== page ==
Restaurants James Pembroke
BERNARDI’S, MARBLE ARCH, LONDON W1 DUKE OF CUMBERLAND ARMS, MIDHURST, WEST SUSSEX
This year, I extended dry January to 19th February. It’s a good opportunity to catch up with teetotal friends who are committed to a lifetime of pretending that heavy European dishes such as ossobuco go down just as well with a glass of San Pellegrino. I had wanted to drink mango lassi at Moti Mahal in Covent Garden, but my temperate friend Simon has never forgiven the sub-continent for the gastric somersault it inflicted on him during our disastrous 1985 tour of Rajasthan. Even now, he comes up in a rash at the mention of poppadom. He had read about Bernardi’s, which is off his City patch in Hedge Fund Land. Simon manages a respectable fund, one of whose clients is the Falkland Islands. Twice a year, he boards an RAF plane packed with bewildered squaddies to reassure His Excellency the Governor that the islanders’ money is not part of a Ponzi scheme. He was flying out the next day. ‘There are five types of penguin,’ he jauntily assured me, as he necked his third cranberry juice with Angostura bitters. Bernardi’s feels large and black; downlights haunt each table. The menu is for mixed budgets: cheap, filling cicheti and pizzette and no main course over £18, apart from the Chateaubriand at £59 for two hedge funders. So conscious were the staff of not breaking our banks that, while reeling off the specials, they volunteered their prices, something most restaurants leave as a surprise for bill time. Our sea bream and sea trout were properly succulent. In need of sugar, we wolfed down a passion fruit and orange cheesecake, as we gazed longingly through the huge windows at the outside tables, which would make for a perfect long afternoon.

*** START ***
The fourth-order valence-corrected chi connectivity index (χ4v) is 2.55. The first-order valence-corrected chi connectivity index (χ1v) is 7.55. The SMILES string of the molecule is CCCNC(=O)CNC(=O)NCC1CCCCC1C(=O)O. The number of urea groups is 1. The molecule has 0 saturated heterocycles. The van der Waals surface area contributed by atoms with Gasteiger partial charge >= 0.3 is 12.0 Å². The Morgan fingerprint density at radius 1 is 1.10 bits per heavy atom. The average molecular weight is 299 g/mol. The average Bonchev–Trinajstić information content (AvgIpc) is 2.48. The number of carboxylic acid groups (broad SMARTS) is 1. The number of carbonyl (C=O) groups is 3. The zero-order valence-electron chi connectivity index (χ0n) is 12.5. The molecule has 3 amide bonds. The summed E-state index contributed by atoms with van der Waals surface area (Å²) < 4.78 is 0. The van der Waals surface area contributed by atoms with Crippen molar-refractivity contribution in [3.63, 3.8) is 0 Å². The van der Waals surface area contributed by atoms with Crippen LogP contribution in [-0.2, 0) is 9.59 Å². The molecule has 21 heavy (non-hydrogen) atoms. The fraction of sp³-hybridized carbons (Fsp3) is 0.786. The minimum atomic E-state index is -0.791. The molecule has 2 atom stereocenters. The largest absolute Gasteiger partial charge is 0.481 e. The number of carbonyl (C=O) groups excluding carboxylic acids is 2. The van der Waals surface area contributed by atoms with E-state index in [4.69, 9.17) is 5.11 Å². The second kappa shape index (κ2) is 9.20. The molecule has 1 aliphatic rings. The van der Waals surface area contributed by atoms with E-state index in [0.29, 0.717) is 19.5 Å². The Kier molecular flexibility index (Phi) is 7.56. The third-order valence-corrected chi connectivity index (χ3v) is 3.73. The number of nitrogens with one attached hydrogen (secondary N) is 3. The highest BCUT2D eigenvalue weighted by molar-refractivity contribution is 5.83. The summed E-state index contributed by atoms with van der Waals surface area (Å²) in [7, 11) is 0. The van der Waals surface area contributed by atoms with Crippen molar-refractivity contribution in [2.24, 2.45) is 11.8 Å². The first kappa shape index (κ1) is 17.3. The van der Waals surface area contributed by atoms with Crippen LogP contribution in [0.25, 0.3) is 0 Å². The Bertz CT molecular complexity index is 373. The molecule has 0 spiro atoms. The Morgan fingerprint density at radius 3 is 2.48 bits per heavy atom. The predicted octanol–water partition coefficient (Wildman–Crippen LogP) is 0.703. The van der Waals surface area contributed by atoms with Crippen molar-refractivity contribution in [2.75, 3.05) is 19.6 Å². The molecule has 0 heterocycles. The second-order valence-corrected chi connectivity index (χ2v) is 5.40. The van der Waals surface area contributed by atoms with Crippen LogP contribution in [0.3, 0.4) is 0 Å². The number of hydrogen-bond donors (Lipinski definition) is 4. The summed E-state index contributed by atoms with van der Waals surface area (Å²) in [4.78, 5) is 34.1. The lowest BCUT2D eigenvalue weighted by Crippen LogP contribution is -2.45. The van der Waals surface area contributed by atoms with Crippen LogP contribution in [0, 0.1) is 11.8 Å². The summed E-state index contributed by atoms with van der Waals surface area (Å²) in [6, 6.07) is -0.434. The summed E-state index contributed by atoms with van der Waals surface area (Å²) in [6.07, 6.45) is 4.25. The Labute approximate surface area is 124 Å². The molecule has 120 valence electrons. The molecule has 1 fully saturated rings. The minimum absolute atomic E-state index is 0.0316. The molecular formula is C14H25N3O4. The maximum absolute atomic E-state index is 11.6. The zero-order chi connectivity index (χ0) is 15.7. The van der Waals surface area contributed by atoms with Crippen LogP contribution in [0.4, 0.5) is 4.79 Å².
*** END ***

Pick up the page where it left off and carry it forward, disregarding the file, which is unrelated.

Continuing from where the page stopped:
Two days later, we went down to Midhurst to take my mother-in-law out for lunch. Apart from one wasp-infested visit to the atmosphere bypass that is the Lickfold Inn, we have always headed to the Duke of Cumberland, where it is never the wrong time of year. Set in the
hillside hamlet of Henley, it easily wins the prize for ‘surprisingly rural yet within an hour of London’. Ten years ago, the chef/owner, Simon Goodman, added a dining room and terrace from which you can see Leith Hill, ‘the highest point in Surrey’, one of those totally unspectacular landmarks which our island race likes to catalogue and celebrate. The tiny low-beamed heart of the pub is all bare tables and yellow ochre, and barely a whisper goes unheard, so not the best location to discuss staying in Europe.
The garden stretches up the hill with tables spread like outposts. By the front door, there’s a particularly happy open-sided hut, dominated by a permanently lit fireplace in which walkers and smokers delight all year round. It wouldn’t matter in the least if they only sold crisps, but on a cold day their venison pappardelle is a fireplace of its own. We could have started with half a dozen oysters for a tenner, but their portions are ploughboy sized. The wine list offers eight wines of each colour by the glass, including a Berry Brothers Côtes du Rhone for just £6.60.
As I waited in the car park, Simon texted me a picture of himself in full double-breasted uniform by the street sign for Thatcher Drive, Port Stanley. Bernardi’s, 62 Seymour Street, London W1; www.bernardis.co.uk; 020 3826 7940. £55 for three courses incl wine.
Duke of Cumberland Arms, Henley, Midhurst GU27 3HQ; www. dukeofcumberland.com; 01428 652280. Main courses £14–£19.